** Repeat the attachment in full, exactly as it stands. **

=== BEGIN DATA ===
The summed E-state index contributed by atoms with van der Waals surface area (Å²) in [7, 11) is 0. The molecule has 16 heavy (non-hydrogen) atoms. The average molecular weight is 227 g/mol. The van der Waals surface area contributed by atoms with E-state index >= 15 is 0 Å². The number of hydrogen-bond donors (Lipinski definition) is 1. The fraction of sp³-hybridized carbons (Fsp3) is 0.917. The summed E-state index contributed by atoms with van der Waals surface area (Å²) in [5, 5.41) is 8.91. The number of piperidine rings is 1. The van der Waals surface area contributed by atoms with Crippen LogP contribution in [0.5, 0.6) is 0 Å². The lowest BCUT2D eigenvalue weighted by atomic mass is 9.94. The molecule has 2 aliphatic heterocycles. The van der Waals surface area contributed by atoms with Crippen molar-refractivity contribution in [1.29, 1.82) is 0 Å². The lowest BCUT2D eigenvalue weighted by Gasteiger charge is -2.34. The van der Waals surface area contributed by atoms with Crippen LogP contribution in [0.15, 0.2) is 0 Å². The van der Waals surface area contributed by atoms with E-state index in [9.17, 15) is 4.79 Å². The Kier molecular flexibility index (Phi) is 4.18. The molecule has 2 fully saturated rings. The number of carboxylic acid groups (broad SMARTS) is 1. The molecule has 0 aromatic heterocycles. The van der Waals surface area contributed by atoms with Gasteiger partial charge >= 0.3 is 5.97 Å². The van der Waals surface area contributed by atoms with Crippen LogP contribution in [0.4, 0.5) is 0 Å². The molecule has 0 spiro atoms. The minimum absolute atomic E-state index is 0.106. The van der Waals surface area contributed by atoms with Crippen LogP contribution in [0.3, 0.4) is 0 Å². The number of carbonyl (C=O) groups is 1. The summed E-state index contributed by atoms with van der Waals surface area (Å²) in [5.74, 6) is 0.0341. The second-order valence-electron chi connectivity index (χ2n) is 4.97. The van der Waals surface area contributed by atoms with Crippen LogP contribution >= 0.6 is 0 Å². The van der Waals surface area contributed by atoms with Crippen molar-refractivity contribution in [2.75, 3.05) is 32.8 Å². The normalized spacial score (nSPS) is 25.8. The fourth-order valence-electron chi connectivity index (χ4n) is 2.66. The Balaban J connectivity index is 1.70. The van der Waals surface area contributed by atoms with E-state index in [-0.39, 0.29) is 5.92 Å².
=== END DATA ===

The summed E-state index contributed by atoms with van der Waals surface area (Å²) in [7, 11) is 0. The molecule has 16 heavy (non-hydrogen) atoms. The average molecular weight is 227 g/mol. The van der Waals surface area contributed by atoms with E-state index >= 15 is 0 Å². The number of hydrogen-bond donors (Lipinski definition) is 1. The fraction of sp³-hybridized carbons (Fsp3) is 0.917. The summed E-state index contributed by atoms with van der Waals surface area (Å²) in [5, 5.41) is 8.91. The number of piperidine rings is 1. The van der Waals surface area contributed by atoms with Crippen LogP contribution in [0.5, 0.6) is 0 Å². The lowest BCUT2D eigenvalue weighted by atomic mass is 9.94. The molecule has 2 aliphatic heterocycles. The van der Waals surface area contributed by atoms with Crippen molar-refractivity contribution in [1.29, 1.82) is 0 Å². The lowest BCUT2D eigenvalue weighted by Gasteiger charge is -2.34. The van der Waals surface area contributed by atoms with Crippen LogP contribution in [0.15, 0.2) is 0 Å². The van der Waals surface area contributed by atoms with E-state index in [9.17, 15) is 4.79 Å². The Kier molecular flexibility index (Phi) is 4.18. The molecule has 2 fully saturated rings. The number of carboxylic acid groups (broad SMARTS) is 1. The molecule has 0 aromatic heterocycles. The van der Waals surface area contributed by atoms with Gasteiger partial charge >= 0.3 is 5.97 Å². The van der Waals surface area contributed by atoms with Crippen LogP contribution in [0.4, 0.5) is 0 Å². The molecule has 0 spiro atoms. The minimum absolute atomic E-state index is 0.106. The van der Waals surface area contributed by atoms with Crippen LogP contribution in [0.3, 0.4) is 0 Å². The number of carbonyl (C=O) groups is 1. The summed E-state index contributed by atoms with van der Waals surface area (Å²) in [5.74, 6) is 0.0341. The second-order valence-electron chi connectivity index (χ2n) is 4.97. The van der Waals surface area contributed by atoms with Crippen LogP contribution >= 0.6 is 0 Å². The van der Waals surface area contributed by atoms with Crippen molar-refractivity contribution in [2.75, 3.05) is 32.8 Å². The normalized spacial score (nSPS) is 25.8. The fourth-order valence-electron chi connectivity index (χ4n) is 2.66. The Balaban J connectivity index is 1.70. The van der Waals surface area contributed by atoms with E-state index in [-0.39, 0.29) is 5.92 Å².